Francis Sharp in the Grip of the Uncanny!: Chapter 1

Written by Brittney Sabo and Anna Bratton
Art by Brittney Sabo
96 pages, black and white

I get a little excited every time I find myself looking at a new comic funded by the Xeric Grant. For those unfamiliar with the Xeric Grant, it’s a fund set up by Peter Laird that chooses comic book projects and gives them money to actually publish their comic. It’s an extremely competitive field, and the end result is a lot of worthy, interesting comics that we might have otherwise never seen. Brittney Sabo and Anna Bratton’s book Francis Sharp in the Grip of the Uncanny!: Chapter 1 is part of the latest batch of Xeric-powered books to appear, and it’s such a fun book that I’m thankful yet again that Laird set the grant up.

The premise behind Francis Sharp in the Grip of the Uncanny! is a familiar one, with young Francis Sharp stumbling from his own familiar life into a strange fantastical world, with no way back in sight. Sabo and Bratton quickly make it their own by changing some of the smaller details up a bit. Rather than starting in the present day, Francis Sharp in the Grip of the Uncanny! has its real world setting sometime in the past, probably the 1930s based on the love of radio and what appears to be the lingering effects of the Great Depression. It’s a smooth move on their part; without television or lots of blockbuster movies around, it limits Francis’s knowledge on what’s happening to him. A modern child would instantly peg that they’d crossed over into some parallel world, but instead Sabo and Bratton can have Francis be confused and not quite understanding what’s happening without seeming like an idiot.

At the same time, Sabo and Bratton establish Francis as an imaginative boy who acts out his own adventures from his pulp radio heroes with a local friend, and we see that he’s a dreamer who isn’t (at least yet) suited for farm life. Crossing over into this new world is prime for adventure and excitement for Francis, save for the fact that he doesn’t physically fit in at all, any more than people with long animal ears and clawed feet would fit in here. They’ve done a good job of making sure that aside from plant life, there appears to be no overlap on how evolution played out in this new world. The animals themselves are all slightly different and creepy, especially the hissing dark creatures that look like a strange mixture of rat, cat, and lizard, infesting the alleys and street corners.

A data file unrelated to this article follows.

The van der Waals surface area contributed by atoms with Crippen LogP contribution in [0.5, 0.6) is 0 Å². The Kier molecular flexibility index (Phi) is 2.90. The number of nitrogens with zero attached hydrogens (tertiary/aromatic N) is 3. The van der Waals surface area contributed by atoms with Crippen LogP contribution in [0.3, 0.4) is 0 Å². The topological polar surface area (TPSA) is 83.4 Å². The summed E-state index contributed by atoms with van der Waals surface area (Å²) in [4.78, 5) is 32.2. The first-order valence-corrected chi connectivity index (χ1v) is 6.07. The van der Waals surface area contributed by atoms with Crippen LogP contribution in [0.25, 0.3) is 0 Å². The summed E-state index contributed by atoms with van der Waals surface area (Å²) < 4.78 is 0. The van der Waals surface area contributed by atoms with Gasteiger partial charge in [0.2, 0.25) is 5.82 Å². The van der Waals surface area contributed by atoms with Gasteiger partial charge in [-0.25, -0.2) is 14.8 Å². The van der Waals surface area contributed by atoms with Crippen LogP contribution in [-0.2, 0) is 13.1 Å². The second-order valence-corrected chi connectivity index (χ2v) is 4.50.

What I think love the most about Francis Sharp in the Grip of the Uncanny!, though, is Sabo’s art. It reminds me of some early Craig Thompson drawings, with the way she draws the young freckled Francis and his big-eyed, worried expressions. Francis Sharp in the Grip of the Uncanny! is printed in magazine size, and the extra dimensions allow you to really stop and gaze at Sabo’s art and see everything extra she’s crammed onto the pages, from split rail fences and starry skies to swirls of smoke and old pulp novels. I think my favorite kind of scene from Sabo, though, is when she starts drawing the wilds of the forest. From the masses of trees to the tangles of dying dandelions, Sabo brings the scenes to life in a way that draws you in as a reader. I’m glad Sabo and Bratton went for the larger size for Francis Sharp in the Grip of the Uncanny!, because it showcases Sabo’s art in a way that a smaller book just couldn’t quite handle.

Francis Sharp in the Grip of the Uncanny!: Chapter 1 is the first of four planned books, and it ends at just the right moment; the setup is over, the danger is growing, and you want to read more. The Xeric Grant has, once again, picked another winner to help fund. The book may be called Francis Sharp in the Grip of the Uncanny!, but I think other readers will also find themselves in Sabo and Bratton’s grip by the time this over. This was a nice, satisfying read from start to finish.

Purchase Links: | Powell’s Books

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